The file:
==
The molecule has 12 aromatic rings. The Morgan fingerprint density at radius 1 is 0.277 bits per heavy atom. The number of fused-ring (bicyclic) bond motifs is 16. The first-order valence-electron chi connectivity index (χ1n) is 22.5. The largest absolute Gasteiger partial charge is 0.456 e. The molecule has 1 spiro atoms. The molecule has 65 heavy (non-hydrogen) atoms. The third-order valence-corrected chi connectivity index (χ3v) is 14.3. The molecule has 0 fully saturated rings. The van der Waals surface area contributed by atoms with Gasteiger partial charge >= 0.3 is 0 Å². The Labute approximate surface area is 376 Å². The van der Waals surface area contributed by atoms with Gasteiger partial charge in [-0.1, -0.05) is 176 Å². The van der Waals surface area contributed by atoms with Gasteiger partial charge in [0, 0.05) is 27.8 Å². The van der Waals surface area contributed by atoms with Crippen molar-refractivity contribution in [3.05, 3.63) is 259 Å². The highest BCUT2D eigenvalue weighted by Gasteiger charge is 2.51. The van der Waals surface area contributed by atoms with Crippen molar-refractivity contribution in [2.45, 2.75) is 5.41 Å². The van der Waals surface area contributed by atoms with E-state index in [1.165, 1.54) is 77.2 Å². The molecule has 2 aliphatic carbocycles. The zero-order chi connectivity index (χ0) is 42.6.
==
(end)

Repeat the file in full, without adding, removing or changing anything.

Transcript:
The molecule has 12 aromatic rings. The Morgan fingerprint density at radius 1 is 0.277 bits per heavy atom. The number of fused-ring (bicyclic) bond motifs is 16. The first-order valence-electron chi connectivity index (χ1n) is 22.5. The largest absolute Gasteiger partial charge is 0.456 e. The molecule has 1 spiro atoms. The molecule has 65 heavy (non-hydrogen) atoms. The third-order valence-corrected chi connectivity index (χ3v) is 14.3. The molecule has 0 fully saturated rings. The van der Waals surface area contributed by atoms with Gasteiger partial charge >= 0.3 is 0 Å². The Labute approximate surface area is 376 Å². The van der Waals surface area contributed by atoms with Gasteiger partial charge in [-0.1, -0.05) is 176 Å². The van der Waals surface area contributed by atoms with Gasteiger partial charge in [0, 0.05) is 27.8 Å². The van der Waals surface area contributed by atoms with Crippen molar-refractivity contribution in [3.05, 3.63) is 259 Å². The highest BCUT2D eigenvalue weighted by Gasteiger charge is 2.51. The van der Waals surface area contributed by atoms with Crippen molar-refractivity contribution in [2.45, 2.75) is 5.41 Å². The van der Waals surface area contributed by atoms with E-state index in [1.165, 1.54) is 77.2 Å². The molecule has 2 aliphatic carbocycles. The zero-order chi connectivity index (χ0) is 42.6.